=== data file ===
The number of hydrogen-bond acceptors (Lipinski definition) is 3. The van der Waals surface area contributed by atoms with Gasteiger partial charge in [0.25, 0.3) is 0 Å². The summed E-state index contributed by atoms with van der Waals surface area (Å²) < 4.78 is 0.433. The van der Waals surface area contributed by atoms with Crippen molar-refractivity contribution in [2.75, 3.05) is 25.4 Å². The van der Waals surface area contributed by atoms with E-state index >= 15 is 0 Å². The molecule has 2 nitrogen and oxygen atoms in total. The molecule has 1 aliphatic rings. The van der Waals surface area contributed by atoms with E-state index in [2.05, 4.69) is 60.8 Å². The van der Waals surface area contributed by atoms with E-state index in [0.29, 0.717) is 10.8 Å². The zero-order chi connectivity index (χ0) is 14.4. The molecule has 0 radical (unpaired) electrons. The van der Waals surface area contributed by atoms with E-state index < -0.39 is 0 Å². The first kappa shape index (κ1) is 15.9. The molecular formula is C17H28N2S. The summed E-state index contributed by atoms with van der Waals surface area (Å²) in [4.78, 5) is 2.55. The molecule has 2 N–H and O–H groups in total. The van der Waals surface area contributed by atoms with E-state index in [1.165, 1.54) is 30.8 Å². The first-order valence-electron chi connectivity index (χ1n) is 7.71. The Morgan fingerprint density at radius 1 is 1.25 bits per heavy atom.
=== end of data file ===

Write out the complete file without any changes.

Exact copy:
The number of hydrogen-bond acceptors (Lipinski definition) is 3. The van der Waals surface area contributed by atoms with Gasteiger partial charge in [0.25, 0.3) is 0 Å². The summed E-state index contributed by atoms with van der Waals surface area (Å²) < 4.78 is 0.433. The van der Waals surface area contributed by atoms with Crippen molar-refractivity contribution in [2.75, 3.05) is 25.4 Å². The van der Waals surface area contributed by atoms with E-state index >= 15 is 0 Å². The molecule has 2 nitrogen and oxygen atoms in total. The molecule has 1 aliphatic rings. The van der Waals surface area contributed by atoms with E-state index in [2.05, 4.69) is 60.8 Å². The van der Waals surface area contributed by atoms with E-state index in [0.29, 0.717) is 10.8 Å². The zero-order chi connectivity index (χ0) is 14.4. The molecule has 0 radical (unpaired) electrons. The van der Waals surface area contributed by atoms with E-state index < -0.39 is 0 Å². The first kappa shape index (κ1) is 15.9. The molecular formula is C17H28N2S. The summed E-state index contributed by atoms with van der Waals surface area (Å²) in [4.78, 5) is 2.55. The molecule has 2 N–H and O–H groups in total. The van der Waals surface area contributed by atoms with E-state index in [1.165, 1.54) is 30.8 Å². The first-order valence-electron chi connectivity index (χ1n) is 7.71. The Morgan fingerprint density at radius 1 is 1.25 bits per heavy atom.